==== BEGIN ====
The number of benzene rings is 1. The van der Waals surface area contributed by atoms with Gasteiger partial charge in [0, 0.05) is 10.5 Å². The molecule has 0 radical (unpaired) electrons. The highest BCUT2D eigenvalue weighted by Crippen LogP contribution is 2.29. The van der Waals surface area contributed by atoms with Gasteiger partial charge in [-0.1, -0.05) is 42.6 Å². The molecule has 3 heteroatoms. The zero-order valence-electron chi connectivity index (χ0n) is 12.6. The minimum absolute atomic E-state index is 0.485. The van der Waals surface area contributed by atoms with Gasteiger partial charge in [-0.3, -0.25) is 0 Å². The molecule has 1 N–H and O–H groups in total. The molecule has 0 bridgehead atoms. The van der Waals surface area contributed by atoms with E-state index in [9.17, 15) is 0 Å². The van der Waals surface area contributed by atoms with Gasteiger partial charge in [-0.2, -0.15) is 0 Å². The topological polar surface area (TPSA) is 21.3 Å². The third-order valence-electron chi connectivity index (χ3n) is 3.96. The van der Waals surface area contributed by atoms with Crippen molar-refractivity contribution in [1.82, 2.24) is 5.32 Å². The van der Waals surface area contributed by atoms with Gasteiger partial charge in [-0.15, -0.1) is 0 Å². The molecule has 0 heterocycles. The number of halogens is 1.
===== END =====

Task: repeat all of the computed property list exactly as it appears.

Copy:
The number of benzene rings is 1. The van der Waals surface area contributed by atoms with Gasteiger partial charge in [0, 0.05) is 10.5 Å². The molecule has 0 radical (unpaired) electrons. The highest BCUT2D eigenvalue weighted by Crippen LogP contribution is 2.29. The van der Waals surface area contributed by atoms with Gasteiger partial charge in [-0.1, -0.05) is 42.6 Å². The molecule has 3 heteroatoms. The zero-order valence-electron chi connectivity index (χ0n) is 12.6. The minimum absolute atomic E-state index is 0.485. The van der Waals surface area contributed by atoms with Gasteiger partial charge in [-0.3, -0.25) is 0 Å². The molecule has 1 N–H and O–H groups in total. The molecule has 0 bridgehead atoms. The van der Waals surface area contributed by atoms with E-state index in [9.17, 15) is 0 Å². The van der Waals surface area contributed by atoms with Gasteiger partial charge in [-0.2, -0.15) is 0 Å². The topological polar surface area (TPSA) is 21.3 Å². The third-order valence-electron chi connectivity index (χ3n) is 3.96. The van der Waals surface area contributed by atoms with Crippen molar-refractivity contribution in [1.82, 2.24) is 5.32 Å². The van der Waals surface area contributed by atoms with Gasteiger partial charge in [-0.15, -0.1) is 0 Å². The molecule has 0 heterocycles. The number of halogens is 1.